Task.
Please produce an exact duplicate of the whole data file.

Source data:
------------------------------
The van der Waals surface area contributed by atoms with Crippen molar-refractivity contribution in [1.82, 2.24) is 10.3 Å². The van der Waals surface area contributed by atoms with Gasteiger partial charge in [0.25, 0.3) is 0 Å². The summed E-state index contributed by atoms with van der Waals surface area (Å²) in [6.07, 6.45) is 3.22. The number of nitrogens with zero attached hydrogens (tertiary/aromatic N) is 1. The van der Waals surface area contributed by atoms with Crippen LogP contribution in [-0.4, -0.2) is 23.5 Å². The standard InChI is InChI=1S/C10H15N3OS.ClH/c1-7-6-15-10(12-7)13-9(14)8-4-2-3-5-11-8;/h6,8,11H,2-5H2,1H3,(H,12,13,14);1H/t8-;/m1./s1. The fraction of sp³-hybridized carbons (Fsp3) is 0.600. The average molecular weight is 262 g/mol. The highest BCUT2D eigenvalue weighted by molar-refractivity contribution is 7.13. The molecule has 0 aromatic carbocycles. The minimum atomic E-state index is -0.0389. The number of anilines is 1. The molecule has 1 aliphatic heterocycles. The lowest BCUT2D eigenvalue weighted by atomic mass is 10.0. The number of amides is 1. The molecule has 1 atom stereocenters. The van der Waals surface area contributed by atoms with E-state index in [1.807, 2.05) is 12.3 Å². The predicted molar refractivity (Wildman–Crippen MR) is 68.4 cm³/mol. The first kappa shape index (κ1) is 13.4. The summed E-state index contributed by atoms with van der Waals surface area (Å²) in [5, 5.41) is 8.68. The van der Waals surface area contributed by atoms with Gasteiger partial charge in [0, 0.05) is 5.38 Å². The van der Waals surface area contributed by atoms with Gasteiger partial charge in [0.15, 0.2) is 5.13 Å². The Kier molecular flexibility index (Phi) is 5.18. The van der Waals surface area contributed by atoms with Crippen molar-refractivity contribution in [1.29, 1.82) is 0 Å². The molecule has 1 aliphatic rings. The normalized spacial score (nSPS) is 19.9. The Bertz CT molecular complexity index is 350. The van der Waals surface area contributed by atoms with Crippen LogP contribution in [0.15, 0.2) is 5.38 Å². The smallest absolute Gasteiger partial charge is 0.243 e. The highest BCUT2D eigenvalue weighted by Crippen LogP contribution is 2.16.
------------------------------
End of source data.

The van der Waals surface area contributed by atoms with Crippen molar-refractivity contribution in [1.82, 2.24) is 10.3 Å². The van der Waals surface area contributed by atoms with Gasteiger partial charge in [0.25, 0.3) is 0 Å². The summed E-state index contributed by atoms with van der Waals surface area (Å²) in [6.07, 6.45) is 3.22. The number of nitrogens with zero attached hydrogens (tertiary/aromatic N) is 1. The van der Waals surface area contributed by atoms with Crippen LogP contribution in [-0.4, -0.2) is 23.5 Å². The standard InChI is InChI=1S/C10H15N3OS.ClH/c1-7-6-15-10(12-7)13-9(14)8-4-2-3-5-11-8;/h6,8,11H,2-5H2,1H3,(H,12,13,14);1H/t8-;/m1./s1. The fraction of sp³-hybridized carbons (Fsp3) is 0.600. The average molecular weight is 262 g/mol. The highest BCUT2D eigenvalue weighted by molar-refractivity contribution is 7.13. The molecule has 0 aromatic carbocycles. The minimum atomic E-state index is -0.0389. The number of anilines is 1. The molecule has 1 aliphatic heterocycles. The lowest BCUT2D eigenvalue weighted by atomic mass is 10.0. The number of amides is 1. The molecule has 1 atom stereocenters. The van der Waals surface area contributed by atoms with E-state index in [1.807, 2.05) is 12.3 Å². The predicted molar refractivity (Wildman–Crippen MR) is 68.4 cm³/mol. The first kappa shape index (κ1) is 13.4. The summed E-state index contributed by atoms with van der Waals surface area (Å²) in [5, 5.41) is 8.68. The van der Waals surface area contributed by atoms with Gasteiger partial charge in [0, 0.05) is 5.38 Å². The van der Waals surface area contributed by atoms with Gasteiger partial charge in [0.15, 0.2) is 5.13 Å². The Kier molecular flexibility index (Phi) is 5.18. The van der Waals surface area contributed by atoms with Crippen molar-refractivity contribution in [1.29, 1.82) is 0 Å². The molecule has 1 aliphatic rings. The normalized spacial score (nSPS) is 19.9. The Bertz CT molecular complexity index is 350. The van der Waals surface area contributed by atoms with Crippen LogP contribution in [0.15, 0.2) is 5.38 Å². The smallest absolute Gasteiger partial charge is 0.243 e. The highest BCUT2D eigenvalue weighted by Crippen LogP contribution is 2.16.